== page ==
Gordon Langford


Born: May, 1930
Of the many twentieth- and now twenty-first century musicians who have hovered on the border between so-called light music and serious music, Englishman Gordon Langford must rank among the most successful. To his country, he is a little something like a Henry Mancini or a Burt Bacharach is to the United States; but he has never fully turned his back on the classical tradition that was his upbringing.

Gordon Langford was born in Edgware in 1930 and learned the piano as a child. He achieved remarkable proficiency in just a few years, and in 1941 he appeared as the featured soloist in a performance of a Mozart piano concerto. He attended the Royal Academy of Music during his teen years, and began writing music. He was very much in demand as a pianist, mostly for lighter pseudo-pop fare, throughout the 1960s, and he was soon known for his skillful touch as an orchestrator of theater and film music. But it is perhaps his variety-filled work with the King's Singers that has, because of the tremendous sales that the Singers have enjoyed, been heard by the largest audience. He was integral to the King's Singers' first album back in 1971 (he made five arrangements, and his group, the Gordon Langford Trio, did backup for four numbers), and has continued the association ever since; the 1985 disc Watching the White Wheat: Folksongs of the British Isles features several fine folk music arrangements by Langford. An arrangement Langford made of Jingle Bells has been fodder for many singing groups professional and amateur, including the Pro Arte Singers back in 1989.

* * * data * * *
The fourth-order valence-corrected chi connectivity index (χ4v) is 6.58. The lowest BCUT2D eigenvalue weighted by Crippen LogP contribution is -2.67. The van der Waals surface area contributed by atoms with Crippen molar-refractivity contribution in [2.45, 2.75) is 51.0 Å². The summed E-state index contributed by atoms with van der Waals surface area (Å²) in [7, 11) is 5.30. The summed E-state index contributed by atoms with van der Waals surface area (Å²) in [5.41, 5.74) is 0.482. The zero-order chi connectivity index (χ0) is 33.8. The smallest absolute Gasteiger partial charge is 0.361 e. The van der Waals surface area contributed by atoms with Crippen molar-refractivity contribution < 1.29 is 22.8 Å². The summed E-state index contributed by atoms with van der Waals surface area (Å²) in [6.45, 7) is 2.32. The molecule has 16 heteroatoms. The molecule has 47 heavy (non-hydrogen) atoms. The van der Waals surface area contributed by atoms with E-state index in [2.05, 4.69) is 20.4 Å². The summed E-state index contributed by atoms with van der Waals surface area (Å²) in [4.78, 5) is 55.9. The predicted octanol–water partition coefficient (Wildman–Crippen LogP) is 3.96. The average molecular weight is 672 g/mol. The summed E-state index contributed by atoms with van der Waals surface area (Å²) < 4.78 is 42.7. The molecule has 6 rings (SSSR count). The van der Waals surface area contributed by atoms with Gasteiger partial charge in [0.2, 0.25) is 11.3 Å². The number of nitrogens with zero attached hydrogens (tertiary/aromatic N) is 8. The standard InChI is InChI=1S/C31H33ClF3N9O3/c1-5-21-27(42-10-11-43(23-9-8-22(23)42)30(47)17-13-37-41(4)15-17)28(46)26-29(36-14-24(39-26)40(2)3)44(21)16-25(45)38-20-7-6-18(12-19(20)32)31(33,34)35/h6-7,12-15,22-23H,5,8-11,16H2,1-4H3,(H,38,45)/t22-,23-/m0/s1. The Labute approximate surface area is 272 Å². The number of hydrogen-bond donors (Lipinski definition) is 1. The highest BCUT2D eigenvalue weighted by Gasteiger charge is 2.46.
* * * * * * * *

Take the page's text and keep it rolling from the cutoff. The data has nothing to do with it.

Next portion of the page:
Langford's original work includes a number of overtures and fantasies for orchestra (including the Grand Fantasia on "La bohème," composed in 1994 for the hundredth anniversary of the Proms) and a dozen or so works for band and brass ensemble, some of which were instigated by an association with the Philip Jones Brass Ensemble.

Langford has been honored many times throughout his career; key among his awards are the Gold Badge of Merit from the British Academy of Songwriters, Composers and Authors (1994) and an Ivor Novello Award (1971).